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St. Gerard Majella Special Page
St Gerard Majella Healing Oil 1
St Gerard Majella is the patron of expectant mothers. He was born in 1726 in Muro, Italy. Shortly after his father’s death, his mother sent him away to live with his uncle and learn to become a tailor. Later, Majella took on a job with the local Bishop of Lacedonia as a servant.
As the days passed, Majella began to grow pale and thin, often fasting and in prayer at a nearby Cathedral.
He applied to the Capuchin monastery at Muro twice, but was turned down both times. In 1749, at the age of 23, he joined the Congregation of the Most Holy Redeemer. Three years later he became a professed lay brother.
Life as a Redemptorist
Majella lived with the three vows of Poverty, Chasity and Obedience. Majella was often called on by the poor and the sick. Wherever his presence was demanded he graciously presented himself. He was there to “do the Will of God.”
This humble servant of God also had faculties associated with certain mystics including, levitation, bi-location and the ability to read souls. Throughout his years of life, several reported miracles are tied to Majella including, restoring a boy’s life after he fell from a high cliff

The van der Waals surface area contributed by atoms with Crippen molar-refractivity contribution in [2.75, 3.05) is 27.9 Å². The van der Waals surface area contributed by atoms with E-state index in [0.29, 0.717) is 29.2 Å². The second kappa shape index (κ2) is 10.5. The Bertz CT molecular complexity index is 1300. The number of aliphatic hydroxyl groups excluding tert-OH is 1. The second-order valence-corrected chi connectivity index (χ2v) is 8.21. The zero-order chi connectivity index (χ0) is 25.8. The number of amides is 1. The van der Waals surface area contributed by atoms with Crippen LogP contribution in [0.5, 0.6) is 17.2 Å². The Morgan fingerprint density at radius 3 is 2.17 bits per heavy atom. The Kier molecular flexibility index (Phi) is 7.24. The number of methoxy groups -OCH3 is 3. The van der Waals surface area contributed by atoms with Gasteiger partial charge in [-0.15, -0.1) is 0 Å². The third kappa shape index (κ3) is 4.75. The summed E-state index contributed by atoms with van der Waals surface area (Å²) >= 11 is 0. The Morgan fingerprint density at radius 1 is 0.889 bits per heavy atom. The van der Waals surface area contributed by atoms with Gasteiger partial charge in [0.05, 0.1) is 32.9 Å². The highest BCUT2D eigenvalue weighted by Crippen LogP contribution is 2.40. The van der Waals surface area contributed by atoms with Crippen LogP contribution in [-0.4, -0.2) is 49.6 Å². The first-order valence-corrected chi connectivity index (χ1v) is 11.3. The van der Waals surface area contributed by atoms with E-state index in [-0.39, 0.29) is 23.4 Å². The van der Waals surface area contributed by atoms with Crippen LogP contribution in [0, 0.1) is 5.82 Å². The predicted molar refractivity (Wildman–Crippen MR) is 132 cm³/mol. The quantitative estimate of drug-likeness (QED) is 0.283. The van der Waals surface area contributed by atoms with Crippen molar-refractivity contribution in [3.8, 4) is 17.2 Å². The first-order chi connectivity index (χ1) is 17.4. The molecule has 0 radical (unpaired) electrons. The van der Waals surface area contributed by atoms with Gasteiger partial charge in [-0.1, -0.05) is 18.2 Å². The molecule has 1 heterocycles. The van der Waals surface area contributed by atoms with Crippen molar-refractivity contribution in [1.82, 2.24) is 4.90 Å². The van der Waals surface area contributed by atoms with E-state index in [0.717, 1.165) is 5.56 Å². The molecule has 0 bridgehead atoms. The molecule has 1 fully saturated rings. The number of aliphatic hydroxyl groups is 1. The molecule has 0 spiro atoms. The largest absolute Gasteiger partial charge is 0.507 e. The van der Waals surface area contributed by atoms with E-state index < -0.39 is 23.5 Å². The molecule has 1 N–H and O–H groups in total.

Along with his miracles effected through prayers for woman in labor, Majella’s last recorded miracle is one that many credit toward his becoming the patron of expectant mothers. Shortly before his death, Majella encountered a young girl. He had dropped his handkerchief and she set out to return it, only to be told to keep it. Majella told her she “may need it someday.” Years after Majella’s passing, the young girl became married and with child. She unexpectedly went into labor and was on the verge of losing her baby. She called for Majella’s handkerchief to be applied to her. Almost immediately, her pain abated and she proceeded to give birth to a healthy child, something very rare during that time.
The tradition of oils
The tradition of anointing with sacred oil is very old indeed. It is used in sacraments and also as a devotional practice. The sick person applies the oil and blesses themselves. As they do so, they are asked to pray to whomever the oil is dedicated to. The Irish blessings oils do not have miraculous power, as it is God who has the power to heal. Prayer and a gesture of faith, like applying the oil, are important ways for us to express our faith in God’s power. By doing so we place our trust in God.
The bottles of oils going out are accompanied with a prayer card personalized for the saint to whom the oil is dedicated to.
Luke 10; 33-34. The Good Samaritan
“But a Samaritan traveler who came upon him was moved with compassion at the sight. He approached the victim, poured oil and wine over his wounds and bandaged them”.
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